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Does God care about my mental health?

May is Mental Health Month and today we're looking at mental health through the lens of faith with therapist Jacqueline Ramos, LPC.

Hands holding cup

Our mental health affects our relationships, work and our physical health. I often think about mental health from a biblical perspective and wonder how I can honor God with my mental health.

Many of my clients and I have been a part of a culture that separates mental health and faith – implying that my mental health was something that I needed to take to a mental health professional, not to God. In my journey as a therapist, I’m passionate about merging the two.

In Matthew 22:37, Jesus says, "Love the Lord with all your heart with all your soul and with all your mind."

I have worked with clients who identify with the Christian faith, but have often found that their faith and mental health do not sit at the same table, leading them to question – does God care about how I am feeling, my depression or anxiety? Is it okay to take anxiety medication? Is my depression due to a lack of faith?

I find solace in going directly to God. This passage in Matthew teaches that my thoughts and the state of my mental health matter to God. He asks me to love him with all of my mind. He is interested in my thoughts, emotions, and ideas. The question that is stirring is how? How does one love God with our mind?

Paul writes in Romans 12:2, " transformed by the renewing of your mind." Renewing our minds is the way to transformation; it's a way that we love God with our minds.

In counseling, there is a form of therapy called Cognitive Behavioral Therapy (CBT). In CBT there is a diagram called the cognitive triangle that depicts the connection between our thoughts, emotions and behaviors. We have the ability to change our behavior by identifying our emotions and challenging the thoughts that lead us to those emotions. This is what I gather to be the idea that Paul is explaining in Romans when he tells us to renew our minds. Part of renewing our minds is challenging our thoughts, confronting our emotions, transforming our actions.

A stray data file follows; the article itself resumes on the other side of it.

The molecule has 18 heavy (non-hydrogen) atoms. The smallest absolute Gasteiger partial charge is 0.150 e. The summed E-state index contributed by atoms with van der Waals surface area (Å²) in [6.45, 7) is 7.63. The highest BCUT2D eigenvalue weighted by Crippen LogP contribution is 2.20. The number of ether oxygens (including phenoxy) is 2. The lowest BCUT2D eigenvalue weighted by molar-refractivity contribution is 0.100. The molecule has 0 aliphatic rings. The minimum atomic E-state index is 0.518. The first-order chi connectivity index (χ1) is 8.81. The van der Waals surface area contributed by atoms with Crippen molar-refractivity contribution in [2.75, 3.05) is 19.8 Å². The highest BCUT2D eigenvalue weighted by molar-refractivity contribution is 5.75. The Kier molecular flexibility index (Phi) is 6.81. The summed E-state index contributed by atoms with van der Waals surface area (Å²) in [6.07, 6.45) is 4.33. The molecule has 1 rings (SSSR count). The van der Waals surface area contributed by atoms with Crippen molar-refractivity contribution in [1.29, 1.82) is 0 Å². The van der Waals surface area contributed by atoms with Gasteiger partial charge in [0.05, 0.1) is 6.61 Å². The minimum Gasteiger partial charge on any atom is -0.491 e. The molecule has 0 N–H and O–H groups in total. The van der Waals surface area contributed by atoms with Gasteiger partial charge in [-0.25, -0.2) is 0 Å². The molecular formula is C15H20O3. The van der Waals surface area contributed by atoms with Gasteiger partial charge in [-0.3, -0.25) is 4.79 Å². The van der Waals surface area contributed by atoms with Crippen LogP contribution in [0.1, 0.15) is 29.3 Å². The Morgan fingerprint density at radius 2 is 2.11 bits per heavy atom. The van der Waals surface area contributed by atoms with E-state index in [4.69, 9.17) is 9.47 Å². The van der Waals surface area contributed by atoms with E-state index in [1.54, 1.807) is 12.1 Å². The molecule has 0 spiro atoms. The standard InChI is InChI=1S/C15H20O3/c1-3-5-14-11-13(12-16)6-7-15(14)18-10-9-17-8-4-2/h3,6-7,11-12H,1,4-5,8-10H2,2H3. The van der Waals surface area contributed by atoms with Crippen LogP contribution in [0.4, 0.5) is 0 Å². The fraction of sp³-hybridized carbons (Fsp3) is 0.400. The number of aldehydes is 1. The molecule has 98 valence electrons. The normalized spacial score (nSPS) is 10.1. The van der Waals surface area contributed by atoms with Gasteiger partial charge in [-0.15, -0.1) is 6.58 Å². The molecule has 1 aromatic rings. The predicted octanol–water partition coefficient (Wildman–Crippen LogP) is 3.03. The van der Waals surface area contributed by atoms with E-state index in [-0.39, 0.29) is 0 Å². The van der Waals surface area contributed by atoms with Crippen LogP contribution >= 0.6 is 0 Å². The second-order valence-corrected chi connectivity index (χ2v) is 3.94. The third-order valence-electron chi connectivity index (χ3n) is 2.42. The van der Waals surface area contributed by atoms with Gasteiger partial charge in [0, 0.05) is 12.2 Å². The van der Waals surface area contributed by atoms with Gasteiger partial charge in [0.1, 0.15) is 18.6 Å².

Throughout God’s Word we see God caring for people – their whole being specifically. In 1 Kings, when Elijah is fleeing for his life he finds himself under a tree, wishing to die (1 Kings 19:4). God cares for Elijah giving him food to eat and time to sleep – meeting his physical needs first before then talking to Elijah about his calling. Elijah, like many of my clients, learned to take their emotions to God because he cares for their whole self. It’s okay to bring God our questions, our hurts and our struggles.

Matthew Sleeth, MD, shared in a podcast the importance of doing a “systems check” known as H.A.L.T. (Hungry, Angry, Lonely, Tired). This is helpful with little ones and adults. When you are in a stressed state, ask yourself - am I hungry, angry, lonely (or afraid of something), or tired? Identify what’s going on and seek the appropriate resources. This can be finding a good therapist, calling a friend, seeking help from a physician for medication or beginning some healthy rhythms.

I find encouragement from Philippians 4:8, “Finally, brothers, whatever is true, whatever is honorable, whatever is just, whatever is pure, whatever is lovely, whatever is commendable, if there is any excellence, if there is anything worthy of praise, think about these things.”

Loving God with our minds can be different for everyone. It's not always easy changing our minds to think about something else or challenging our thoughts. One of the ways that God shows us that he cares for our mental health is by providing us with the things we need - a great therapist, access to medication, time with Him, a good support system, or all of the above. Loving God with our minds can mean utilizing some of these things he provides.

My hope is that however you find it possible, you know you have a God who is near, who cares and is ready to comfort you. May we be a people who love God with our minds by caring for our whole self, including our mental health.

About Jacqueline Ramos, Licensed Professional Counselor
Jacqueline is a bilingual therapist who sees clients at our Central Office and our office at Park Cities Baptist Church.

Jacqueline especially enjoys working with adolescents, college-aged and young adults. Her areas of focus include:

  • Depression, anxiety, suicidal thought
  • Faith and spirituality
  • Guilt and shame
  • Identity and self-image
  • Trauma
  • Women's issues, young women

We're here for you
The Center offers counseling and assessments for children, teens, couples, individuals, and families. The Center is in-network with most major insurance companies, Medicare and Medicaid for counseling services.

To schedule an appointment with any of The Center's therapists call 214-526-4525 or go to TEAM to learn more.